“Anyone who says they aren’t a student of the game is lying.”
Interview by: Barry Laminack
Brett Boyce is a busy man. Between his day job as a landlord, his budding clothing line, his job as a tournament director and his MMA management company, Brett has his fingerprints all over the Houston MMA scene. We had a chance to sit down and talk about how he got started and how he balances everything.
TCD: First, talk about how you got your start in Houston MMA. How did you get involved in the scene and how far does it go back?
Boyce: I was born and raised in New York City and I trained judo with a very prominent judo family up there. I moved to New Orleans and continued studying judo there. I was also introduced to Chinese Kempo there. After I graduated college I kind of stopped doing that stuff. After Katrina I left New Orleans and moved to Houston. I was eating a lot, drinking a lot and smoking a pack a day. I stopped smoking two months before Katrina. I joined a 24 Hour Fitness and just started working out. I quickly got bored running on treadmills and stuff. I was a fan of the early UFC and for a number of years I didn’t pay attention to it. Several years later I think it was Melvin Guillard taking on someone, and I saw it and said “Man I have to get into this.” I called around and the first guy to call me back was Scott Sullivan and I have been training with him ever since.
Boyce: I am a two stripe purple belt (BJJ) in the three years I have been working with Scott. I have done private lessons with Scott, Frost Murphy, Robert Drysdale. I really have tried to get as much training and knowledge in as I can in the short time I have been training. About a year and a half ago we unleashed our first guys for MMA. Our first fighters were Evert Guttierez and Matt Stevenson. They both fought in Louisiana. Cody Phillips and I drove over there and watched them fight. Shortly thereafter we started training Cody for his first fight. Cody was the first guy I started training in MMA and BJJ. I teach everything now, but lately I have had a lot of guys coming in to train MMA with me. Jason Sullivan, Alex Black, Lee Higgins, Justin Reiswerg, John Malbrough, Chico Young, Cory Allmand, Jeremy Hunter. A lot of great guys who have told me they have learned a lot from doing some MMA jiu jitsu with me.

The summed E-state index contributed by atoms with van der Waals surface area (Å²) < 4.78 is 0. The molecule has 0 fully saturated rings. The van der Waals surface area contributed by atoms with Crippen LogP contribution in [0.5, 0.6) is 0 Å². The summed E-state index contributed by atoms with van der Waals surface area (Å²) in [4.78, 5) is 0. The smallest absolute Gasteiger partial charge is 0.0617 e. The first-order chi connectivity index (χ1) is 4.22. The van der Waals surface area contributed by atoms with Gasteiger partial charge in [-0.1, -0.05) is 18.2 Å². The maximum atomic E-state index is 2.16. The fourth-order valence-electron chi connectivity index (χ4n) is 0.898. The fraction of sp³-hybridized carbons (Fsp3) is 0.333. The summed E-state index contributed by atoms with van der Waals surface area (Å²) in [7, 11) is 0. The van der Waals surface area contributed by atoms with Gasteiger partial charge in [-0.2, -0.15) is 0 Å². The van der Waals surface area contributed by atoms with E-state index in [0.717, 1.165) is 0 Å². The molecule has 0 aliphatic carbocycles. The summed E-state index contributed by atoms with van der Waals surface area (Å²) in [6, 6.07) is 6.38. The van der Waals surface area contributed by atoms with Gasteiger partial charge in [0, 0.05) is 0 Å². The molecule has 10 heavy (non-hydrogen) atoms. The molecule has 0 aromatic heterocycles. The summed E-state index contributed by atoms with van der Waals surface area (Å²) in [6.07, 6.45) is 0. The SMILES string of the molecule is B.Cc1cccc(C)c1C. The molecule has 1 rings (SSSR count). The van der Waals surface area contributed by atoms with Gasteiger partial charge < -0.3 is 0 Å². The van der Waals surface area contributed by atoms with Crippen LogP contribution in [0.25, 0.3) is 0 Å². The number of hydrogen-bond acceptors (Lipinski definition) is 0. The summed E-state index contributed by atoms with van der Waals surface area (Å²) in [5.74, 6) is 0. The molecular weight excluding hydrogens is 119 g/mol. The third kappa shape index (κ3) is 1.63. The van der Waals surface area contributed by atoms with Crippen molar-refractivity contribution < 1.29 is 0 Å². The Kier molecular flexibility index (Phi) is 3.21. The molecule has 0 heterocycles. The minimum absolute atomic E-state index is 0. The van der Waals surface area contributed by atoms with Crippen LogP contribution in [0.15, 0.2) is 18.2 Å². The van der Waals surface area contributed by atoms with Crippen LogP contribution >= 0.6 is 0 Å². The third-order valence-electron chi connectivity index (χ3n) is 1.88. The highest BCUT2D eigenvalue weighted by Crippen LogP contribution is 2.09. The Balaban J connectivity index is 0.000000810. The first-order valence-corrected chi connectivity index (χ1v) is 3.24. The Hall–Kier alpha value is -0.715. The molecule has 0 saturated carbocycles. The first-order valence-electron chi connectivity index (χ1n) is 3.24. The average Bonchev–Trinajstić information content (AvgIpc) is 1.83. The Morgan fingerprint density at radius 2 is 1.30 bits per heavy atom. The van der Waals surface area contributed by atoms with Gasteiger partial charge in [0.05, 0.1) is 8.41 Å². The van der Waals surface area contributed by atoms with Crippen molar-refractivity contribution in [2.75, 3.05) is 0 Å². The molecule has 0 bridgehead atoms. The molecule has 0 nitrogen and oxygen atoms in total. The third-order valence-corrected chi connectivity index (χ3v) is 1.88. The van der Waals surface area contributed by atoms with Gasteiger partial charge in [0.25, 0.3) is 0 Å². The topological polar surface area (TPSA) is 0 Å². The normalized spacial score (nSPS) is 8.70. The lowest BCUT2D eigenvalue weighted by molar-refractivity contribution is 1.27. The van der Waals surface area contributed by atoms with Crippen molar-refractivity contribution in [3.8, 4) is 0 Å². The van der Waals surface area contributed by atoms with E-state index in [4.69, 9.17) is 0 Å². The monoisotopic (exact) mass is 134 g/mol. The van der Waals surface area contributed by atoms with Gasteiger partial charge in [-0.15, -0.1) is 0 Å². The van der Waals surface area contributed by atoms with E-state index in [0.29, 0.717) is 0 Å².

TCD: What was it that transitioned you into wanting to do jiu jitsu?
Boyce: Seeing it on television started it. Then going in there to Scott’s, and I had no intention of doing jiu jitsu. But I was hooked from the first day. I had been boxing for a while when I came to Houston. I wanted to go and start doing kickboxing, and Scott said, “Listen, you have to try jiu jitsu.” I didn’t want to, but once I did it I was instantly hooked.
TCD: Do you prefer the learning or teaching aspect of jiu jitsu at this point?
Boyce: I love both. Every single day you can learn something new with jiu jitsu. It isn’t always a new move, but maybe it’s just something you can do better. As a teacher you are still learning. Anyone who says they aren’t a student of the game is lying.
TCD: How did you get into putting on tournaments?
Boyce: There was a tournament a couple years ago. I won’t name any names, but I remember thinking that the tournament was horrible. There were people sitting around all day waiting. It was my first tournament and I thought it was awful. I told Scott, “I can do better than this!” So Scott told me to do it. About 6 months later I put on my first tournament, the Houston Jiu Jitsu Championships. I was still a white belt when I put it on. My first tournament had 350 competitors. When I was in New Orleans I worked for NBC, and I was an avid marketer. I used those skills to push the tournament. No one really knew who I was until I started putting on these tournaments. Then I started doing stuff for Abu Dhabi and the Atama Open.
TCD: Talk about your time doing the Abu Dhabi tournaments.
Boyce: I got hooked up with them and started doing their tournaments all over the country. I have done a couple of them here. My official title is “vice president of Abu Dhabi North America.” I appreciate what they have done. I would like to see them grow. Right now they are their own worst enemy. I think it could be a huge brand. Right now it is an elite brand, but it should be a lot more popular. I will still continue to do what they need of me, and hope that they start heading in the right direction. Recently I have taken a bit of a backseat and concentrated more on my tournaments here.
Boyce: Working with Cody [Phillips] and Matt Stevenson and Justin [Reiswerg] and Angeles, I was helping them all out with some matchmaking, and helping them make decisions on potential fights and who to fight. I finally said to myself, let me just dive into this. I love the MMA scene. I contribute in a lot of ways, the teaching, the tournaments, why not one more. Let me work with a few guys and see if I can help them. I figured I might as well give it a go. I had a great group of starting guys who really felt enough respect and trust to sign with me. Right now I am trying to keep my number of guys small because I don’t know what I am capable of yet. I want to make sure I give everybody their just due. I’m not in this to make a bunch of money. I have a learning curve and I am just trying to make it happen. I am working with 11 or 12 guys now.
TCD: You’ve really bolstered your MTW Roster as of late. What’s been key in signing new talent?